Depression is a closing in upon oneself in isolation, whereas when the heart is outgoing with its love, one cannot be depressed. Only in the giving of love do we find purpose, connection, and sanity. There is no cure for depression within the energetic field of depression. A new energy has to enter the equation, which is the energy of communication and giving. So at some point the only healing for you is to simply be love and to look to give constantly.


By acknowledging your love you cease to wait for the reflection of love from outside of you. It is always here now. Continue acknowledging love and you will approach the removal of that duality, which is the greatest healing that a human being can experience. This brings us back to the innocence we once knew but were not fully conscious of and able to carry forward as we grew up.


In a poem called “Love After Love,” Derek Walcott speaks about this great homecoming:

The time will come

when, with elation  

you will greet yourself arriving

at your own door, in your own mirror

and each will smile at the other’s welcome,

and say, sit here. Eat.

You will love again the stranger who was your self.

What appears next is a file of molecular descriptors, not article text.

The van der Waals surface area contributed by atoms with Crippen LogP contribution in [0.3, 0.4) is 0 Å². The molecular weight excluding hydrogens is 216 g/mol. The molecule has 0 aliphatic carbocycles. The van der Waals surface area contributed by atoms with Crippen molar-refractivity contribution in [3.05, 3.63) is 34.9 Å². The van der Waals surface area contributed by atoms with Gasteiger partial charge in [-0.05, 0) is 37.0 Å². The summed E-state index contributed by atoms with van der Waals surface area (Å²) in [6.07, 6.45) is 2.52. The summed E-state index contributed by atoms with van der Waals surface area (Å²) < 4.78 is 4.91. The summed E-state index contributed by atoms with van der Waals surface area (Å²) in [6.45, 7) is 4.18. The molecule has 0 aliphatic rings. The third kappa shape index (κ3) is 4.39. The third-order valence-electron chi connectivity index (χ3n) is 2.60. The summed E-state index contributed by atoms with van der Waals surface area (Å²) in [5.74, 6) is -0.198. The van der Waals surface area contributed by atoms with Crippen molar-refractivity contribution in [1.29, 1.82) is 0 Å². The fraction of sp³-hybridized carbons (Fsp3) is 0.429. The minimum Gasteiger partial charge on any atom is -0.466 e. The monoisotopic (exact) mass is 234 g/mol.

Give wine. Give bread. Give back your heart

to itself, to the stranger who has loved you

all your life, whom you ignored

for another, who knows you by heart.

Take down the love letters from the bookshelf,


the photographs, the desperate notes,

peel your own image from the mirror.

Sit. Feast on your life.


The reason you have to peel your image from the mirror is that an image of yourself can never measure up to what you are. Initially we used the image to create a sense of security. Gradually our self-image revealed its inadequacy to house our spirit, its majesty and its freedom. The image turned into a set of self-judgments, hopes, and fears. In one moment it smiled and promised you would someday be enough. In the next moment it spoke with a voice of self-loathing and shame.


You had written love letters, the poet says, kept photographs, wrote in journals about your thoughts and feelings. But your distance from yourself—your underlying rejection and neglect of your real being—kept your attention focused on fleeting and fragmentary reflections of love.